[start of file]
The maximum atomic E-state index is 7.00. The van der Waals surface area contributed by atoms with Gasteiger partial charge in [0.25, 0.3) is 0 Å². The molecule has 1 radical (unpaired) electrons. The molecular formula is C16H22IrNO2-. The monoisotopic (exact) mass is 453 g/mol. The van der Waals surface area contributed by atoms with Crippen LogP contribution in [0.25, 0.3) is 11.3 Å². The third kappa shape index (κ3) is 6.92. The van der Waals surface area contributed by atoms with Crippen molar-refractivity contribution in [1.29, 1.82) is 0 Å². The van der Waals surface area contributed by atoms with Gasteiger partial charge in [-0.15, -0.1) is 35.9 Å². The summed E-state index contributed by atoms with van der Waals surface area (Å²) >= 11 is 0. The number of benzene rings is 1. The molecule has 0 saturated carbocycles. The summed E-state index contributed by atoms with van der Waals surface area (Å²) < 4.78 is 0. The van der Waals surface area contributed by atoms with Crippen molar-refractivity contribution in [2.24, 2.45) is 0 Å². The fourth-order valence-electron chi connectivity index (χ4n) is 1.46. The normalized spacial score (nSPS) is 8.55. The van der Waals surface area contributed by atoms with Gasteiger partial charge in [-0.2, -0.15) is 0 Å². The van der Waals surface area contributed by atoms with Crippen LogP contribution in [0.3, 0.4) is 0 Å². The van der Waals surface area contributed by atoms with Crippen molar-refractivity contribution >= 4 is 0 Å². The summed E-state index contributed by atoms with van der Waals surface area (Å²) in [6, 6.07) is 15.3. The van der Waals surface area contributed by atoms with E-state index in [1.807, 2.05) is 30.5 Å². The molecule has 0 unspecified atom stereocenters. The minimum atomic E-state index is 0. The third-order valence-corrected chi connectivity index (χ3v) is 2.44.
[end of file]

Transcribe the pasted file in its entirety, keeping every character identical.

The maximum atomic E-state index is 7.00. The van der Waals surface area contributed by atoms with Gasteiger partial charge in [0.25, 0.3) is 0 Å². The molecule has 1 radical (unpaired) electrons. The molecular formula is C16H22IrNO2-. The monoisotopic (exact) mass is 453 g/mol. The van der Waals surface area contributed by atoms with Crippen LogP contribution in [0.25, 0.3) is 11.3 Å². The third kappa shape index (κ3) is 6.92. The van der Waals surface area contributed by atoms with Crippen molar-refractivity contribution in [1.29, 1.82) is 0 Å². The van der Waals surface area contributed by atoms with Gasteiger partial charge in [-0.15, -0.1) is 35.9 Å². The summed E-state index contributed by atoms with van der Waals surface area (Å²) >= 11 is 0. The number of benzene rings is 1. The molecule has 0 saturated carbocycles. The summed E-state index contributed by atoms with van der Waals surface area (Å²) < 4.78 is 0. The van der Waals surface area contributed by atoms with Crippen molar-refractivity contribution in [2.24, 2.45) is 0 Å². The fourth-order valence-electron chi connectivity index (χ4n) is 1.46. The normalized spacial score (nSPS) is 8.55. The van der Waals surface area contributed by atoms with Gasteiger partial charge in [-0.2, -0.15) is 0 Å². The van der Waals surface area contributed by atoms with Crippen LogP contribution in [0.3, 0.4) is 0 Å². The van der Waals surface area contributed by atoms with Crippen molar-refractivity contribution >= 4 is 0 Å². The summed E-state index contributed by atoms with van der Waals surface area (Å²) in [6, 6.07) is 15.3. The van der Waals surface area contributed by atoms with E-state index in [1.807, 2.05) is 30.5 Å². The molecule has 0 unspecified atom stereocenters. The minimum atomic E-state index is 0. The third-order valence-corrected chi connectivity index (χ3v) is 2.44.